Looking back, it's almost funny how optimistic we were about all the ways people could use the Ford F-150 PowerBoost's 7.2-kilowatt onboard generator. Ford's ad materials suggested power tools, outdoorsy types dreamed of campsites, and some of us at The Drive even calculated how it could power a food truck. We couldn't have imagined that F-150 hybrid owners would put their trucks to a far more dystopian use: Keeping the lights on during Texas' widespread winter blackouts.
F150Gen14 forum users are sharing stories of relying on their new F-150s for power in recent days, their areas' grids having collapsed this past week. Rather than burn furniture to stay warm, many are firing up their trucks, plugging their vehicles into their homes' junction boxes or simply routing extension cords inside to keep appliances running.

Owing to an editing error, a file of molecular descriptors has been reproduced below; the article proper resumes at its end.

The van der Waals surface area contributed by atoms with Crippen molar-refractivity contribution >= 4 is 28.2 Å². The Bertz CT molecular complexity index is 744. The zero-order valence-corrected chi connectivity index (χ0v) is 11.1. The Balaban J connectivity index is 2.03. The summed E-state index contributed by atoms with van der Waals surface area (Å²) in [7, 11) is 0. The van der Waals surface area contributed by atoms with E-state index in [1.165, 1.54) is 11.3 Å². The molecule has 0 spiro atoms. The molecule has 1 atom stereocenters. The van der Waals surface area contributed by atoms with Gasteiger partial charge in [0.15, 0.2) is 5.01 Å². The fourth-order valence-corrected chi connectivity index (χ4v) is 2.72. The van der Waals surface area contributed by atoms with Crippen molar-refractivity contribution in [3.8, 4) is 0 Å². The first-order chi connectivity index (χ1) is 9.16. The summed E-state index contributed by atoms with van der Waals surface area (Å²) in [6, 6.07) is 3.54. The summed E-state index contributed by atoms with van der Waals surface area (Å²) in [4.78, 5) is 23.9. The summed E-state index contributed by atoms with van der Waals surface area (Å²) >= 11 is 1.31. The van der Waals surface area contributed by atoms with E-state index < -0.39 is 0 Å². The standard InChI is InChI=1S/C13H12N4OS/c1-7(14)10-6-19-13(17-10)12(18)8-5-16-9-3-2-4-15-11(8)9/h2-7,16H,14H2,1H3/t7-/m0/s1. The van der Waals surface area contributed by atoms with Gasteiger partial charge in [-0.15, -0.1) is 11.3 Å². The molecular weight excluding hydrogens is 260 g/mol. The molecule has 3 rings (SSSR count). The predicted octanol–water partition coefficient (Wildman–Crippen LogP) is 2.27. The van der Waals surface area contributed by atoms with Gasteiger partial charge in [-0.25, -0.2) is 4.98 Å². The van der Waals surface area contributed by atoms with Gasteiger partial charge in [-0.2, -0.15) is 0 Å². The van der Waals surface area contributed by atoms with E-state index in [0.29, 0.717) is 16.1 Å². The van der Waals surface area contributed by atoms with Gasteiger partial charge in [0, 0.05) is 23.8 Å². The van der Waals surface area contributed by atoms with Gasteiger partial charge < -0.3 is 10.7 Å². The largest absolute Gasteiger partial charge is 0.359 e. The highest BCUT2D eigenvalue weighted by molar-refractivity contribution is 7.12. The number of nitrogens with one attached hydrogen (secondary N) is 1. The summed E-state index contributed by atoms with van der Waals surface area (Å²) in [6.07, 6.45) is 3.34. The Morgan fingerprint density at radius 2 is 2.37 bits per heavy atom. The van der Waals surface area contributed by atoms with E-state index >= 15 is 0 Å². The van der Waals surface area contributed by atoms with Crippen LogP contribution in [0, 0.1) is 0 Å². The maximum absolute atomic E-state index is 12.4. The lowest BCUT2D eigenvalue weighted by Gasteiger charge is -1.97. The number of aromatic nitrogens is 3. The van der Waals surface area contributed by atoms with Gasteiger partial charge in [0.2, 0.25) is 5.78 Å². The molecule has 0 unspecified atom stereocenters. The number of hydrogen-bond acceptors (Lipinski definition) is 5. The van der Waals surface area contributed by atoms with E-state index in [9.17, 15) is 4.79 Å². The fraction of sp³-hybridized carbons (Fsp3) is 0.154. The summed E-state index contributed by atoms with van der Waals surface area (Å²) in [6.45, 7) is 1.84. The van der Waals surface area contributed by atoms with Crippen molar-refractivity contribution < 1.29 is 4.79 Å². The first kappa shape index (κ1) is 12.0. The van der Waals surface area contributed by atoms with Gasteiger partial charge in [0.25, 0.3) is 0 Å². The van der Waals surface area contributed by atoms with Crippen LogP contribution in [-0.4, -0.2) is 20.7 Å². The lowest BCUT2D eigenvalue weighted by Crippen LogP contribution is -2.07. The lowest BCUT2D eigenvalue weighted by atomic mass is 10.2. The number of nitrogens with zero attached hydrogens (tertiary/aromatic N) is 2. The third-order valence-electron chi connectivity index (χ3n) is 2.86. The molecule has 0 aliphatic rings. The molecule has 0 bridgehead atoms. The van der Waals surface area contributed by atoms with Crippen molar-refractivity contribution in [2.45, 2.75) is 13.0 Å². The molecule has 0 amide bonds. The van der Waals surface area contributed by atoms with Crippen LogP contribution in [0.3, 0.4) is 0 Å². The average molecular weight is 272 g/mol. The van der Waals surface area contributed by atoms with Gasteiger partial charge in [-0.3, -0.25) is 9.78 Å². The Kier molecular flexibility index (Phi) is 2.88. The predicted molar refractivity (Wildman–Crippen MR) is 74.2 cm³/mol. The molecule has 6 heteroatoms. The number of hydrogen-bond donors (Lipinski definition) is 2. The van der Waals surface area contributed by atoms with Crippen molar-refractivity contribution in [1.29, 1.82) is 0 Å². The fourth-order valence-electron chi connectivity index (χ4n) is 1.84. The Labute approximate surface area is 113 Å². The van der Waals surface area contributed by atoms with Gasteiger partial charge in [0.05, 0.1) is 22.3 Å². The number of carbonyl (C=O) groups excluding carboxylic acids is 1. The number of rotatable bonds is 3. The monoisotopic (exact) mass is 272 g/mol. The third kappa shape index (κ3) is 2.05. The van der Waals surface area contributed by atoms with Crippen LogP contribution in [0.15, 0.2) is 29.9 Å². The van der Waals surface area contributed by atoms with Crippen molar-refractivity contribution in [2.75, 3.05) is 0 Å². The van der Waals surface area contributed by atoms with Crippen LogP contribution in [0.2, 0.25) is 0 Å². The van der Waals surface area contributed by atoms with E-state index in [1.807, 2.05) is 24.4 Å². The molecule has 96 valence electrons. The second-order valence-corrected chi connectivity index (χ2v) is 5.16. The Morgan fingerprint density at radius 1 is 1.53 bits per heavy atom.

"Ran power to some lights, coffee pot, 75-inch TV, toaster oven, space heater and refrigerator. I ran it for about 10-12 hours per day to keep the freezer food frozen. I guess that's not much load because it only used a few gallons of gas over that time," said poster Just Me. "Much quieter than the neighbor's generator and I didn't have to refill it in the cold every eight hours. No filling stations open so he was in the dark after his two five-gallon cans ran out."
Other Texans shared similar stories of leaning on their trucks, which they are using to power essentials like furnace blowers, plus luxuries like coffee pots and TVs. Their anecdotes suggest even constant idling for days on end has used surprisingly little fuel, with one poster reporting a quarter-tank's use in 72 hours—maybe that's not so surprising for the most fuel-efficient, non-diesel full-size pickup in America.
Access to even the basics may serve as an eye-opening exercise in gratitude for these lucky Ford owners, who are without a doubt aware millions of their neighbors remain without power, and reportedly may still for days.
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